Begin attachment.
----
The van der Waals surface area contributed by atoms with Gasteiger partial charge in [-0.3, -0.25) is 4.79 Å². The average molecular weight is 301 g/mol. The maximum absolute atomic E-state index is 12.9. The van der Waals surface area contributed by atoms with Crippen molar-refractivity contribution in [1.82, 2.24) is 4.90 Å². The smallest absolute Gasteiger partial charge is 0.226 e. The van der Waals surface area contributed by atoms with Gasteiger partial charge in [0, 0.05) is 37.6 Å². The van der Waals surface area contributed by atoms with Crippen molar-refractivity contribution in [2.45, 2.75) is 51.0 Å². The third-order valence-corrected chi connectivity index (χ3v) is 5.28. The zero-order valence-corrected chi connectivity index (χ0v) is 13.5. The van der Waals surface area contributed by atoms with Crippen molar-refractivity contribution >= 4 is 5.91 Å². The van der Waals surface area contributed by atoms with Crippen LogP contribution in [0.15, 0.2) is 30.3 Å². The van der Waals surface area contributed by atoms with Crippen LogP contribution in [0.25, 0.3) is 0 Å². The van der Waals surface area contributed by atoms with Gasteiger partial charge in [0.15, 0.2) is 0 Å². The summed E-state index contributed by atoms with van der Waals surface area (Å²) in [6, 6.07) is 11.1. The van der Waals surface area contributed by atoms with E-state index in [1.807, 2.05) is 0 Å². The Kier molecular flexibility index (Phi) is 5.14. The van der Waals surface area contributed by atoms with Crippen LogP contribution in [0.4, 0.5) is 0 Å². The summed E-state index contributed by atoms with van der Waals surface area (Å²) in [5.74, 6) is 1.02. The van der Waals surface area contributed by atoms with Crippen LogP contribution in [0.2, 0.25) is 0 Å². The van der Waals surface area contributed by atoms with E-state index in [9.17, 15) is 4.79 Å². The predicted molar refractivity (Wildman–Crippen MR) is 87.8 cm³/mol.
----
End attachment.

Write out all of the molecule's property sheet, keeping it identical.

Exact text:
The van der Waals surface area contributed by atoms with Gasteiger partial charge in [-0.3, -0.25) is 4.79 Å². The average molecular weight is 301 g/mol. The maximum absolute atomic E-state index is 12.9. The van der Waals surface area contributed by atoms with Crippen molar-refractivity contribution in [1.82, 2.24) is 4.90 Å². The smallest absolute Gasteiger partial charge is 0.226 e. The van der Waals surface area contributed by atoms with Gasteiger partial charge in [0, 0.05) is 37.6 Å². The van der Waals surface area contributed by atoms with Crippen molar-refractivity contribution in [2.45, 2.75) is 51.0 Å². The third-order valence-corrected chi connectivity index (χ3v) is 5.28. The zero-order valence-corrected chi connectivity index (χ0v) is 13.5. The van der Waals surface area contributed by atoms with Crippen molar-refractivity contribution >= 4 is 5.91 Å². The van der Waals surface area contributed by atoms with Crippen LogP contribution in [0.15, 0.2) is 30.3 Å². The van der Waals surface area contributed by atoms with Crippen LogP contribution in [0.25, 0.3) is 0 Å². The van der Waals surface area contributed by atoms with Gasteiger partial charge in [0.15, 0.2) is 0 Å². The summed E-state index contributed by atoms with van der Waals surface area (Å²) in [6, 6.07) is 11.1. The van der Waals surface area contributed by atoms with E-state index in [1.807, 2.05) is 0 Å². The Kier molecular flexibility index (Phi) is 5.14. The van der Waals surface area contributed by atoms with Crippen LogP contribution in [0.4, 0.5) is 0 Å². The summed E-state index contributed by atoms with van der Waals surface area (Å²) in [5.74, 6) is 1.02. The van der Waals surface area contributed by atoms with Crippen LogP contribution in [0.2, 0.25) is 0 Å². The van der Waals surface area contributed by atoms with E-state index in [9.17, 15) is 4.79 Å². The predicted molar refractivity (Wildman–Crippen MR) is 87.8 cm³/mol.